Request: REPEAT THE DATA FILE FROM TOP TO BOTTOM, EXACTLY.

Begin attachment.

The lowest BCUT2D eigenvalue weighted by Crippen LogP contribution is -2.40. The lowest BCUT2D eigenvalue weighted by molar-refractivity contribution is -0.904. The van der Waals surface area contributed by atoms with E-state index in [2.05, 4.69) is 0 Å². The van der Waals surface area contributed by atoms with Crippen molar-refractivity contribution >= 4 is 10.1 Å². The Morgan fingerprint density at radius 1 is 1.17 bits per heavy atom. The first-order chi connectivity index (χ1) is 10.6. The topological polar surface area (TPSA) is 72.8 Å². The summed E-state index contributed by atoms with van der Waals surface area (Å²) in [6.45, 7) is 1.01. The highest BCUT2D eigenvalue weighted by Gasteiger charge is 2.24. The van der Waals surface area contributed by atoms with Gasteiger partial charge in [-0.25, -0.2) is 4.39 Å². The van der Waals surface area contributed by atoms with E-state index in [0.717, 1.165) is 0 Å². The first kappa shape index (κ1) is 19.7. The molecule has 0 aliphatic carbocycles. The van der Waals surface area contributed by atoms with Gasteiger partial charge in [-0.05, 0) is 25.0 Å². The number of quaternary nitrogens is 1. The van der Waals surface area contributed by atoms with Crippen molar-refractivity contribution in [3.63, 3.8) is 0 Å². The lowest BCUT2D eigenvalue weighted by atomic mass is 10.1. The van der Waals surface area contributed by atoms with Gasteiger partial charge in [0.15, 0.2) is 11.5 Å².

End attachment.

The lowest BCUT2D eigenvalue weighted by Crippen LogP contribution is -2.40. The lowest BCUT2D eigenvalue weighted by molar-refractivity contribution is -0.904. The van der Waals surface area contributed by atoms with E-state index in [2.05, 4.69) is 0 Å². The van der Waals surface area contributed by atoms with Crippen molar-refractivity contribution >= 4 is 10.1 Å². The Morgan fingerprint density at radius 1 is 1.17 bits per heavy atom. The first-order chi connectivity index (χ1) is 10.6. The topological polar surface area (TPSA) is 72.8 Å². The summed E-state index contributed by atoms with van der Waals surface area (Å²) in [6.45, 7) is 1.01. The highest BCUT2D eigenvalue weighted by Gasteiger charge is 2.24. The van der Waals surface area contributed by atoms with Gasteiger partial charge in [-0.25, -0.2) is 4.39 Å². The van der Waals surface area contributed by atoms with E-state index in [0.717, 1.165) is 0 Å². The first kappa shape index (κ1) is 19.7. The molecule has 0 aliphatic carbocycles. The van der Waals surface area contributed by atoms with Gasteiger partial charge in [-0.05, 0) is 25.0 Å². The number of quaternary nitrogens is 1. The van der Waals surface area contributed by atoms with Crippen molar-refractivity contribution in [3.63, 3.8) is 0 Å². The lowest BCUT2D eigenvalue weighted by atomic mass is 10.1. The van der Waals surface area contributed by atoms with Gasteiger partial charge in [0.15, 0.2) is 11.5 Å².